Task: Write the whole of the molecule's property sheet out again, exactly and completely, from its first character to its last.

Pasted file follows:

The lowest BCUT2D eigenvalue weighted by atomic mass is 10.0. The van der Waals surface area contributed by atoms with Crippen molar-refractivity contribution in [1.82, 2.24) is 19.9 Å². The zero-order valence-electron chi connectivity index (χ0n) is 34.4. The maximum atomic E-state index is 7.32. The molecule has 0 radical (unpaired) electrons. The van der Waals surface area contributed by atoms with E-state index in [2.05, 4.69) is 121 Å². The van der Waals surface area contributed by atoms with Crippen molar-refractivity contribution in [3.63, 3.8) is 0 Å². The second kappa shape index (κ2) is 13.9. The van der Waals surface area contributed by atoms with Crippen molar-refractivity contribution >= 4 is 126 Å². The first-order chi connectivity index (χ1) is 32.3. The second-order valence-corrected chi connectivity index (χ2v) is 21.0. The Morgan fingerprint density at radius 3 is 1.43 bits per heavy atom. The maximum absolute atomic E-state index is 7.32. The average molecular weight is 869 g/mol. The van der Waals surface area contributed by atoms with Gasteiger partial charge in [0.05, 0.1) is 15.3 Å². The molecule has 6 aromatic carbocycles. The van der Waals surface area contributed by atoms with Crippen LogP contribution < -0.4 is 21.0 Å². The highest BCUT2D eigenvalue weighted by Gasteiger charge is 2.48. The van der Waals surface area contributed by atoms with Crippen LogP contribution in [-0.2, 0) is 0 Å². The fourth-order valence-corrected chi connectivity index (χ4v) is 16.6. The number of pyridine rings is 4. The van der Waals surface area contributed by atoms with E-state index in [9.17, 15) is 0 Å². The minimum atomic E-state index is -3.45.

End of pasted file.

The lowest BCUT2D eigenvalue weighted by atomic mass is 10.0. The van der Waals surface area contributed by atoms with Crippen molar-refractivity contribution in [1.82, 2.24) is 19.9 Å². The zero-order valence-electron chi connectivity index (χ0n) is 34.4. The maximum atomic E-state index is 7.32. The molecule has 0 radical (unpaired) electrons. The van der Waals surface area contributed by atoms with E-state index in [2.05, 4.69) is 121 Å². The van der Waals surface area contributed by atoms with Crippen molar-refractivity contribution in [3.63, 3.8) is 0 Å². The second kappa shape index (κ2) is 13.9. The van der Waals surface area contributed by atoms with Crippen molar-refractivity contribution >= 4 is 126 Å². The first-order chi connectivity index (χ1) is 32.3. The second-order valence-corrected chi connectivity index (χ2v) is 21.0. The Morgan fingerprint density at radius 3 is 1.43 bits per heavy atom. The maximum absolute atomic E-state index is 7.32. The average molecular weight is 869 g/mol. The van der Waals surface area contributed by atoms with Gasteiger partial charge in [0.05, 0.1) is 15.3 Å². The molecule has 6 aromatic carbocycles. The van der Waals surface area contributed by atoms with Crippen LogP contribution < -0.4 is 21.0 Å². The highest BCUT2D eigenvalue weighted by Gasteiger charge is 2.48. The van der Waals surface area contributed by atoms with Crippen LogP contribution in [-0.2, 0) is 0 Å². The fourth-order valence-corrected chi connectivity index (χ4v) is 16.6. The number of pyridine rings is 4. The van der Waals surface area contributed by atoms with E-state index in [9.17, 15) is 0 Å². The minimum atomic E-state index is -3.45.